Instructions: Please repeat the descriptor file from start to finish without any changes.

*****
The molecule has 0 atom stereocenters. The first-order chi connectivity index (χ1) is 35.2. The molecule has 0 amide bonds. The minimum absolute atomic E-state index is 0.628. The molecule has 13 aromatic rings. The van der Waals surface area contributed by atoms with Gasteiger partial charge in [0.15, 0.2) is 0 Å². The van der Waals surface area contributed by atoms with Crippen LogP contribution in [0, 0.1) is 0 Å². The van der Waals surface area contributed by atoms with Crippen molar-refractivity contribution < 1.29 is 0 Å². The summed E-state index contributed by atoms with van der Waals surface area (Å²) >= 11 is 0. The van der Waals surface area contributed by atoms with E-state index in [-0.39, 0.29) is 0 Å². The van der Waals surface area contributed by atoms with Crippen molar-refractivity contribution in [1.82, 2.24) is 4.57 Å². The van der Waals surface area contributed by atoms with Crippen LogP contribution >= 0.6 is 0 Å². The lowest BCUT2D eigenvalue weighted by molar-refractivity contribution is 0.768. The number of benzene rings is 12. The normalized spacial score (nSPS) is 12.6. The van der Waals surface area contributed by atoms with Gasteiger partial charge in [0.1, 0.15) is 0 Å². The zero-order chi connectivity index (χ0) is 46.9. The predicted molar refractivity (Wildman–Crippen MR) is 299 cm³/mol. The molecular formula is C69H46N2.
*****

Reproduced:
The molecule has 0 atom stereocenters. The first-order chi connectivity index (χ1) is 35.2. The molecule has 0 amide bonds. The minimum absolute atomic E-state index is 0.628. The molecule has 13 aromatic rings. The van der Waals surface area contributed by atoms with Gasteiger partial charge in [0.15, 0.2) is 0 Å². The van der Waals surface area contributed by atoms with Crippen LogP contribution in [0, 0.1) is 0 Å². The van der Waals surface area contributed by atoms with Crippen molar-refractivity contribution < 1.29 is 0 Å². The summed E-state index contributed by atoms with van der Waals surface area (Å²) >= 11 is 0. The van der Waals surface area contributed by atoms with E-state index in [-0.39, 0.29) is 0 Å². The van der Waals surface area contributed by atoms with Crippen molar-refractivity contribution in [1.82, 2.24) is 4.57 Å². The van der Waals surface area contributed by atoms with Crippen LogP contribution >= 0.6 is 0 Å². The lowest BCUT2D eigenvalue weighted by molar-refractivity contribution is 0.768. The number of benzene rings is 12. The normalized spacial score (nSPS) is 12.6. The van der Waals surface area contributed by atoms with Gasteiger partial charge in [0.1, 0.15) is 0 Å². The zero-order chi connectivity index (χ0) is 46.9. The predicted molar refractivity (Wildman–Crippen MR) is 299 cm³/mol. The molecular formula is C69H46N2.